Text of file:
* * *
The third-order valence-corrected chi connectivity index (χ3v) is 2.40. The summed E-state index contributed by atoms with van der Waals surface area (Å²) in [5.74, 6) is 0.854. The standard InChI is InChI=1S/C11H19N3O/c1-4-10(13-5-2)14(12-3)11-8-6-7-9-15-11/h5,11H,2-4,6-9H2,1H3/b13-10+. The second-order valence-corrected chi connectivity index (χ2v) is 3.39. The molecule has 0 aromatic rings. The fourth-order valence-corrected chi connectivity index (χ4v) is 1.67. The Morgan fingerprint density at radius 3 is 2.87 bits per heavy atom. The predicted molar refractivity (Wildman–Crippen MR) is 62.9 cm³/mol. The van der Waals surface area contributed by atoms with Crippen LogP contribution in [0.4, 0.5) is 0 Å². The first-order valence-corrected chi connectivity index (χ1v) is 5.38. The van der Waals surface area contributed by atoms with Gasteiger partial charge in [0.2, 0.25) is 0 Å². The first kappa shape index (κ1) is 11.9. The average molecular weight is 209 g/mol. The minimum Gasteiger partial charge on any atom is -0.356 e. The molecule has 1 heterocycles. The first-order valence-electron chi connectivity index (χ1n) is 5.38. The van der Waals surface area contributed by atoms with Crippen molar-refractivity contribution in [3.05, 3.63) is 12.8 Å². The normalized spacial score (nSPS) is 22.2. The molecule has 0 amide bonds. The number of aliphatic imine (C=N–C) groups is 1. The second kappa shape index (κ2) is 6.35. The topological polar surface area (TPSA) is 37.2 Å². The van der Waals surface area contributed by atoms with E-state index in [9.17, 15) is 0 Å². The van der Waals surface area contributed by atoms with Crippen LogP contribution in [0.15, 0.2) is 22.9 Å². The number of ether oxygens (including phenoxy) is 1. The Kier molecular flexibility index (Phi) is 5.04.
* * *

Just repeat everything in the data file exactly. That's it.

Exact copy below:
The third-order valence-corrected chi connectivity index (χ3v) is 2.40. The summed E-state index contributed by atoms with van der Waals surface area (Å²) in [5.74, 6) is 0.854. The standard InChI is InChI=1S/C11H19N3O/c1-4-10(13-5-2)14(12-3)11-8-6-7-9-15-11/h5,11H,2-4,6-9H2,1H3/b13-10+. The second-order valence-corrected chi connectivity index (χ2v) is 3.39. The molecule has 0 aromatic rings. The fourth-order valence-corrected chi connectivity index (χ4v) is 1.67. The Morgan fingerprint density at radius 3 is 2.87 bits per heavy atom. The predicted molar refractivity (Wildman–Crippen MR) is 62.9 cm³/mol. The van der Waals surface area contributed by atoms with Crippen LogP contribution in [0.4, 0.5) is 0 Å². The first-order valence-corrected chi connectivity index (χ1v) is 5.38. The van der Waals surface area contributed by atoms with Gasteiger partial charge in [0.2, 0.25) is 0 Å². The first kappa shape index (κ1) is 11.9. The average molecular weight is 209 g/mol. The minimum Gasteiger partial charge on any atom is -0.356 e. The molecule has 1 heterocycles. The first-order valence-electron chi connectivity index (χ1n) is 5.38. The van der Waals surface area contributed by atoms with Crippen molar-refractivity contribution in [3.05, 3.63) is 12.8 Å². The normalized spacial score (nSPS) is 22.2. The molecule has 0 amide bonds. The number of aliphatic imine (C=N–C) groups is 1. The second kappa shape index (κ2) is 6.35. The topological polar surface area (TPSA) is 37.2 Å². The van der Waals surface area contributed by atoms with E-state index in [9.17, 15) is 0 Å². The van der Waals surface area contributed by atoms with Crippen LogP contribution in [0.15, 0.2) is 22.9 Å². The number of ether oxygens (including phenoxy) is 1. The Kier molecular flexibility index (Phi) is 5.04.